Kubota Corp. said Wednesday it will release a rice-planting machine with automated driving functions in October.
The aim of the first such machine in the industry is to reduce the burden on farmers by reducing the need for manpower in the process of planting rice. It will sell for ¥6,875,000.
The rice planter first creates a map of the rice field using GPS while being driven by a human around the perimeter of the field. It will then calculate its rice-planting route based on the map and automatically plant rice seedlings, according to the major Japanese agricultural machinery-maker.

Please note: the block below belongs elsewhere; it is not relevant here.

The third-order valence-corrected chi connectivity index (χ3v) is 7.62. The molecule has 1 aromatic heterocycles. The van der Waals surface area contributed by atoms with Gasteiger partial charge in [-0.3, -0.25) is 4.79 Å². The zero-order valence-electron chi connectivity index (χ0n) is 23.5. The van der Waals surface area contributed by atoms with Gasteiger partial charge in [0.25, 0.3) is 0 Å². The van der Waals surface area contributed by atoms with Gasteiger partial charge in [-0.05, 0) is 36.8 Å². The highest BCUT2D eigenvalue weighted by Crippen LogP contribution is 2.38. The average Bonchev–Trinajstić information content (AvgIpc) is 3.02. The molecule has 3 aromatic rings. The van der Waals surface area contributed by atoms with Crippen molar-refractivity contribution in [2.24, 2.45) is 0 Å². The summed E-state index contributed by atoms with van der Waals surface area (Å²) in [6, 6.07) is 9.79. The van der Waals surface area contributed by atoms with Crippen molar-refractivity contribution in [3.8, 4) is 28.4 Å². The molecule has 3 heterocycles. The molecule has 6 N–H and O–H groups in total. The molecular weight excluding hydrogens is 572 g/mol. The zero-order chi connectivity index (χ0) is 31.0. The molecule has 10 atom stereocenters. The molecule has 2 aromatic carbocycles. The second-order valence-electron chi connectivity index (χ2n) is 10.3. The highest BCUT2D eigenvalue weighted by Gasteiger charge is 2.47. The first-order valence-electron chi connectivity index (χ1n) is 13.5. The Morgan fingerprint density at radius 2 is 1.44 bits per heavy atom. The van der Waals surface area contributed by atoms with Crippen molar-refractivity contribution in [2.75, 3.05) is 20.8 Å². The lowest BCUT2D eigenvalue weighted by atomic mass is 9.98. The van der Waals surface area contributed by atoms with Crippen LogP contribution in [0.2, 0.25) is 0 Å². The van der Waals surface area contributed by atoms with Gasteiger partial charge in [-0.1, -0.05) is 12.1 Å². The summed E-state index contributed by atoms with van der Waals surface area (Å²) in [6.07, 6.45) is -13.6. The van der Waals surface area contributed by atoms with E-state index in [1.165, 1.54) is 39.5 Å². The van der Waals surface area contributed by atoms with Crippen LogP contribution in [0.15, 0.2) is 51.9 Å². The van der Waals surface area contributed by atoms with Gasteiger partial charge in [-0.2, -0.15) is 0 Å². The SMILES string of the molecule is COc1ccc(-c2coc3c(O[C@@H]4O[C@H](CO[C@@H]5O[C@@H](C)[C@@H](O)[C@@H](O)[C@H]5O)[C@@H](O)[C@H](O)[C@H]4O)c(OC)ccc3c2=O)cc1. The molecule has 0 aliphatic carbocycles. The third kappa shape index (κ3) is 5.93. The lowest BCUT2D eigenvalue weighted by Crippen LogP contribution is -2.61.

A human driver is not necessary in the planting process, but the machine does need to be monitored by a person with a remote controller.
Rice-planting is usually done by two people — one to drive a planting machine and an assistant to keep it filled with seedlings. The automated rice-planter reduces the number of people needed for the process to one as the person monitoring the machine can also refill it with seedlings.
Demand for self-driving farming machinery is high because of manpower shortages and the aging of farmers. Kubota has already launched tractors and combine harvesters with self-driving functions.